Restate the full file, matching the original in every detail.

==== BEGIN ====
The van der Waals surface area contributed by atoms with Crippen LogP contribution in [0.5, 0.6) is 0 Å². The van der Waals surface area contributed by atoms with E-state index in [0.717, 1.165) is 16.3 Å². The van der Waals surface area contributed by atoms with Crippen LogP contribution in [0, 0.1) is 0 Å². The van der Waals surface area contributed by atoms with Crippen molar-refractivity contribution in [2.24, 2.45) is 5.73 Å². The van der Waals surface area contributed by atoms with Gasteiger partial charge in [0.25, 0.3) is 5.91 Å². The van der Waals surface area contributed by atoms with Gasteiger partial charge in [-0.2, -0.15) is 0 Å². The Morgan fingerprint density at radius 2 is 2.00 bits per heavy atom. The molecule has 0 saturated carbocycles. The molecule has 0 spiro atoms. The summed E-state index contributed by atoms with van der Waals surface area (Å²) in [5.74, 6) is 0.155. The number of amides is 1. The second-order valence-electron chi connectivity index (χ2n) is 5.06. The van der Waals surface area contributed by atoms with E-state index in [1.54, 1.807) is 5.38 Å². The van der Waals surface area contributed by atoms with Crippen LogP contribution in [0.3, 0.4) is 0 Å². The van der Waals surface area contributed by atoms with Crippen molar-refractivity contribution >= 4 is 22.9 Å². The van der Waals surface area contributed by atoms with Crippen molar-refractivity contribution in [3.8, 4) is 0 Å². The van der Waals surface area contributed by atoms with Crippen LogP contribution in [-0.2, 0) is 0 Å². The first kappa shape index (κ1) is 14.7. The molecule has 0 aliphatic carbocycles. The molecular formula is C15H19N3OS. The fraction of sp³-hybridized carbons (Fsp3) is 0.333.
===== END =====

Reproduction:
The van der Waals surface area contributed by atoms with Crippen LogP contribution in [0.5, 0.6) is 0 Å². The van der Waals surface area contributed by atoms with E-state index in [0.717, 1.165) is 16.3 Å². The van der Waals surface area contributed by atoms with Crippen LogP contribution in [0, 0.1) is 0 Å². The van der Waals surface area contributed by atoms with Crippen molar-refractivity contribution in [2.24, 2.45) is 5.73 Å². The van der Waals surface area contributed by atoms with Gasteiger partial charge in [0.25, 0.3) is 5.91 Å². The van der Waals surface area contributed by atoms with Gasteiger partial charge in [-0.2, -0.15) is 0 Å². The Morgan fingerprint density at radius 2 is 2.00 bits per heavy atom. The molecule has 0 saturated carbocycles. The molecule has 0 spiro atoms. The summed E-state index contributed by atoms with van der Waals surface area (Å²) in [5.74, 6) is 0.155. The number of amides is 1. The second-order valence-electron chi connectivity index (χ2n) is 5.06. The van der Waals surface area contributed by atoms with E-state index in [1.54, 1.807) is 5.38 Å². The van der Waals surface area contributed by atoms with Crippen LogP contribution in [0.3, 0.4) is 0 Å². The van der Waals surface area contributed by atoms with Crippen molar-refractivity contribution >= 4 is 22.9 Å². The van der Waals surface area contributed by atoms with Crippen molar-refractivity contribution in [3.8, 4) is 0 Å². The van der Waals surface area contributed by atoms with Crippen LogP contribution in [-0.2, 0) is 0 Å². The first kappa shape index (κ1) is 14.7. The molecule has 0 aliphatic carbocycles. The molecular formula is C15H19N3OS. The fraction of sp³-hybridized carbons (Fsp3) is 0.333.